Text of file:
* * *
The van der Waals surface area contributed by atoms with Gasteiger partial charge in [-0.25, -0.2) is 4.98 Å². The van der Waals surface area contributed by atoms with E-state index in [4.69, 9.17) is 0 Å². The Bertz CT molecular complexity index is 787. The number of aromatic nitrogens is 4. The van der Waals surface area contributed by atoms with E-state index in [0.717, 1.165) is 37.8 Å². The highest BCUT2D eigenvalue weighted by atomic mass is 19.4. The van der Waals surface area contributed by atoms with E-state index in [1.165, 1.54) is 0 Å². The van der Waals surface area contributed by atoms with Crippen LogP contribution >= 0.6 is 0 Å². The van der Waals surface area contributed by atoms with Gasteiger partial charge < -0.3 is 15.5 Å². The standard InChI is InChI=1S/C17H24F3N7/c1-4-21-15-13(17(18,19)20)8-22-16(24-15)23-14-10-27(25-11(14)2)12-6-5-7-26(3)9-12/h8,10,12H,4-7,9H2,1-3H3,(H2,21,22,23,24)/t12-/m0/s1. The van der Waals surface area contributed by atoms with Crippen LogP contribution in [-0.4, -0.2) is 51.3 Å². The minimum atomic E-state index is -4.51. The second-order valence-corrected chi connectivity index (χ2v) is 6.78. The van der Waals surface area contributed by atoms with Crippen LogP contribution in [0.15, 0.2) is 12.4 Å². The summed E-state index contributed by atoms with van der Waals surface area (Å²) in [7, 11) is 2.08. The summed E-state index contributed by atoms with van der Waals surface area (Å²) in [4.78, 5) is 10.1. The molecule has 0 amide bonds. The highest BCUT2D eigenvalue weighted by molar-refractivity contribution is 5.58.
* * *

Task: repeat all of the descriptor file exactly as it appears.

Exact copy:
The van der Waals surface area contributed by atoms with Gasteiger partial charge in [-0.25, -0.2) is 4.98 Å². The van der Waals surface area contributed by atoms with E-state index in [4.69, 9.17) is 0 Å². The Bertz CT molecular complexity index is 787. The number of aromatic nitrogens is 4. The van der Waals surface area contributed by atoms with E-state index in [0.717, 1.165) is 37.8 Å². The highest BCUT2D eigenvalue weighted by atomic mass is 19.4. The van der Waals surface area contributed by atoms with E-state index in [1.165, 1.54) is 0 Å². The van der Waals surface area contributed by atoms with Crippen LogP contribution >= 0.6 is 0 Å². The van der Waals surface area contributed by atoms with Gasteiger partial charge < -0.3 is 15.5 Å². The standard InChI is InChI=1S/C17H24F3N7/c1-4-21-15-13(17(18,19)20)8-22-16(24-15)23-14-10-27(25-11(14)2)12-6-5-7-26(3)9-12/h8,10,12H,4-7,9H2,1-3H3,(H2,21,22,23,24)/t12-/m0/s1. The van der Waals surface area contributed by atoms with Crippen LogP contribution in [-0.4, -0.2) is 51.3 Å². The minimum atomic E-state index is -4.51. The second-order valence-corrected chi connectivity index (χ2v) is 6.78. The van der Waals surface area contributed by atoms with Crippen LogP contribution in [0.15, 0.2) is 12.4 Å². The summed E-state index contributed by atoms with van der Waals surface area (Å²) in [7, 11) is 2.08. The summed E-state index contributed by atoms with van der Waals surface area (Å²) in [4.78, 5) is 10.1. The molecule has 0 amide bonds. The highest BCUT2D eigenvalue weighted by molar-refractivity contribution is 5.58.